If you have ever submitted a manuscript to an academic journal for publication, there is a chance your submission was screened for possible plagiarism. Many academic journals use a screening service, such as Similarity Check, powered by iThenticate, to detect the amount of similar text between submitted manuscripts and published articles. One question that many authors have is how much similarity is too much. Another is whether there is a cut-off level of similarity that authors should strive to be under.
Unfortunately, there is no set standard across journals, which makes this a murky area for authors seeking clarity on this issue, especially young researchers who may be inexperienced science writers. For example, similarity below 20% may be acceptable for some journals, whereas other journals may reject a submission if the similarity is higher than 10%.
Moreover, large areas of highlighted text in the similarity report could be phrasing or terminology that is commonly used in academic papers, and rewording this text to reduce any similarity may result in awkward phrasing or wordiness. Acceptable levels of similarity may also vary depending on the type of submission, such as a review article versus an original research paper. One thing to keep in mind is that similarity does not necessarily mean intentional plagiarism.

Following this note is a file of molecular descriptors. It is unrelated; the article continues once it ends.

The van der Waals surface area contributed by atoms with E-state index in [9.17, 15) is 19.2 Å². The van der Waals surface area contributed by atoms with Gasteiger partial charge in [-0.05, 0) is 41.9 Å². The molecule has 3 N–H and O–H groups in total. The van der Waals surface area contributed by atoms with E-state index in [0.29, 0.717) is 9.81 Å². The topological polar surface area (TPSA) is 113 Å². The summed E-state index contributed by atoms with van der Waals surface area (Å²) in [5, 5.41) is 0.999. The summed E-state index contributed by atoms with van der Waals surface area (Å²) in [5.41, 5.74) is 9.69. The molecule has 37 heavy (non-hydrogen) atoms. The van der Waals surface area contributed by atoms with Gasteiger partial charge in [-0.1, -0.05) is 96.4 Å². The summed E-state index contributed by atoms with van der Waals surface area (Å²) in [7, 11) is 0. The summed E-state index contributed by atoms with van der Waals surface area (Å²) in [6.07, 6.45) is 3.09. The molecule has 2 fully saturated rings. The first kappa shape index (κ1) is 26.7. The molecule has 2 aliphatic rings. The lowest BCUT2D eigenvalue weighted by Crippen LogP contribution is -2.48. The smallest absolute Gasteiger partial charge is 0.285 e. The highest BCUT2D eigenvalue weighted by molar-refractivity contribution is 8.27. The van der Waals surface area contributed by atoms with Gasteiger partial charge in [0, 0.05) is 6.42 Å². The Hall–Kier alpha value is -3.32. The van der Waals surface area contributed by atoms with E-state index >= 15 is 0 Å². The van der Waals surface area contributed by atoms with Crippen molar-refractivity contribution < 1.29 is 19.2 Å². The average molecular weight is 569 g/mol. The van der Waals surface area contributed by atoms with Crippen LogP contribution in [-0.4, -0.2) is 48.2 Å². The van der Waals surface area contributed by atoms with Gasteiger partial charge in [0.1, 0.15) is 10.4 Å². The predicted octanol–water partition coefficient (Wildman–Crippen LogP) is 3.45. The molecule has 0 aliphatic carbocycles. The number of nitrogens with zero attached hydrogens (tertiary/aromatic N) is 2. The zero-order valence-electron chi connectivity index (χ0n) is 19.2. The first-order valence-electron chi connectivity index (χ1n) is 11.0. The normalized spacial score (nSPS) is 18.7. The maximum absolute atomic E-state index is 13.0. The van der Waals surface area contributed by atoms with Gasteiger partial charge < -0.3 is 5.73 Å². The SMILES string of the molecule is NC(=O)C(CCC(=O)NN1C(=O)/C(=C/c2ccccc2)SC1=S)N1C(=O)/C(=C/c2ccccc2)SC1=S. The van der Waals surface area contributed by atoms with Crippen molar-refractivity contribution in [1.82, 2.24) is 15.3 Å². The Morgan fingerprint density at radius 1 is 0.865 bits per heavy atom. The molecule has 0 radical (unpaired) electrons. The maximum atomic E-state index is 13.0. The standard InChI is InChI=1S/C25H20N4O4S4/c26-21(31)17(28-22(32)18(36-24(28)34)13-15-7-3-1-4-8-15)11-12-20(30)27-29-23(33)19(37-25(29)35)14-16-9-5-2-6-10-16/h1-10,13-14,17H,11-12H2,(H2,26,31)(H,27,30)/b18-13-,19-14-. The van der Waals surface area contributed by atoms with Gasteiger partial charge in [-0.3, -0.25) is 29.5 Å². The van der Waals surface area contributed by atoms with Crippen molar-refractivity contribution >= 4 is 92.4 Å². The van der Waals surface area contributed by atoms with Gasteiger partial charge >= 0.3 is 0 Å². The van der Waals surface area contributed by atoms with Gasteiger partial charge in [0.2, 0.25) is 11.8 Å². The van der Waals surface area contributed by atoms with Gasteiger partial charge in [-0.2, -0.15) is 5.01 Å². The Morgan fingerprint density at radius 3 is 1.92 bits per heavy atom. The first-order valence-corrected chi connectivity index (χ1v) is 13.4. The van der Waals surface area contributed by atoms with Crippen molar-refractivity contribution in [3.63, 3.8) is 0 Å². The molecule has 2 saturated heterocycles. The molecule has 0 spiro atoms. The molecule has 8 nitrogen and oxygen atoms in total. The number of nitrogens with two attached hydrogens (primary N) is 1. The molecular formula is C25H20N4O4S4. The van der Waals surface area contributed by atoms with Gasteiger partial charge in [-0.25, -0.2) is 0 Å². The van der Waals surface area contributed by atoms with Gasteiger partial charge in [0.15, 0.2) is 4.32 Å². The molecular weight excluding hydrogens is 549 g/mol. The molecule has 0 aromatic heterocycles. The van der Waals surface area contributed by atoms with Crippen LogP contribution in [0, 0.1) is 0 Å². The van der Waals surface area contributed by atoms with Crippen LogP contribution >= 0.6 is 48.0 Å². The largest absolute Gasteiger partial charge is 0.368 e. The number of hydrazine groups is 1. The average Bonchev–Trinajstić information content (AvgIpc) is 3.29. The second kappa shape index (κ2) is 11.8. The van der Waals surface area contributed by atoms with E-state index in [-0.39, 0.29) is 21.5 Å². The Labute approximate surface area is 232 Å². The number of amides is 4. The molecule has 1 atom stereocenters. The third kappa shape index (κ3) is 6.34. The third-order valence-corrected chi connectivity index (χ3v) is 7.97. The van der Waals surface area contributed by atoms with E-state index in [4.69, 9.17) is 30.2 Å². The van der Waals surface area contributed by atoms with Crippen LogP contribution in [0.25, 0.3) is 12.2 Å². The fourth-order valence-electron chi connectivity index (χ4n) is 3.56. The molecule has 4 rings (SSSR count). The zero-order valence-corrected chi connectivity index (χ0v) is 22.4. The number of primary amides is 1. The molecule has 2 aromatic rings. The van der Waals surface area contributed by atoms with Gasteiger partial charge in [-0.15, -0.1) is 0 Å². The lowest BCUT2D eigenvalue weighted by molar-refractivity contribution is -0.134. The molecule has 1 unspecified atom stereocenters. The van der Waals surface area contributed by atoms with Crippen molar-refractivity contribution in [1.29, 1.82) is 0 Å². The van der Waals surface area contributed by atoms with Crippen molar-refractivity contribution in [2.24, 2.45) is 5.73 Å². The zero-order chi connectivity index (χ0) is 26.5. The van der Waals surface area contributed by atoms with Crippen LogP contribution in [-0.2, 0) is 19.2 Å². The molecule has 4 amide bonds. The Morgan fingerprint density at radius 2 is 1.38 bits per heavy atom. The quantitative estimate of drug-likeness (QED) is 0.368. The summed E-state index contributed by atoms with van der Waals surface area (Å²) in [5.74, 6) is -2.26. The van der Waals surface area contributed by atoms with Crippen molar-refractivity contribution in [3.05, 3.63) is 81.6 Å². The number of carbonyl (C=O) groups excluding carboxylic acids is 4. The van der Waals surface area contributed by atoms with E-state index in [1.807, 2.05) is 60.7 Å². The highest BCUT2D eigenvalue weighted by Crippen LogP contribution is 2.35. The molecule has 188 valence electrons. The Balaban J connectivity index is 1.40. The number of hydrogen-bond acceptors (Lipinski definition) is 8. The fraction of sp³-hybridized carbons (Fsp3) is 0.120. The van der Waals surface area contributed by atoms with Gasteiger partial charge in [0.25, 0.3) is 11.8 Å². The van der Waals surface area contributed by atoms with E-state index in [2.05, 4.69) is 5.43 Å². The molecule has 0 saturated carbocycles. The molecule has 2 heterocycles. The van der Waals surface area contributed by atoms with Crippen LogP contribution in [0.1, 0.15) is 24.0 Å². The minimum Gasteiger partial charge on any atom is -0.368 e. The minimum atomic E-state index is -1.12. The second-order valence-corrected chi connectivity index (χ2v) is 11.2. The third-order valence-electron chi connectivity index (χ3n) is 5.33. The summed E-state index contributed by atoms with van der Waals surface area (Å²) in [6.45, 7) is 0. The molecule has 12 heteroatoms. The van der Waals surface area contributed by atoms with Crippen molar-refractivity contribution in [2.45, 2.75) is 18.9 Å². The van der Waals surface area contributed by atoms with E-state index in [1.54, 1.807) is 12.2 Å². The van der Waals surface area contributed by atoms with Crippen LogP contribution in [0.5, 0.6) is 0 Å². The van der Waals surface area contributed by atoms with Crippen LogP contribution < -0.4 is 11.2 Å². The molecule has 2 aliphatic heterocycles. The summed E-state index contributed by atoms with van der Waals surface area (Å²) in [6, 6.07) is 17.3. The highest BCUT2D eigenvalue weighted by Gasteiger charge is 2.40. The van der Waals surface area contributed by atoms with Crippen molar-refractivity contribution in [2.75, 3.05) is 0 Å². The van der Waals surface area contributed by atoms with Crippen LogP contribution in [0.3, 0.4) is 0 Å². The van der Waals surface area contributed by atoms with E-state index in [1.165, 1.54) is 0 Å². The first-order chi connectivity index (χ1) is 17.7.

An important aspect when reviewing any similarity report is to distinguish between what would be considered clear plagiarism and duplication of short, commonly used phrases. Being able to interpret the results of a similarity check will help in determining the areas of your manuscript that may need to be reworded. Once you understand the results, you can employ strategies for rewording the text, such as paraphrasing, using synonyms, or changing the sentence structure.
Click here for the Japanese version.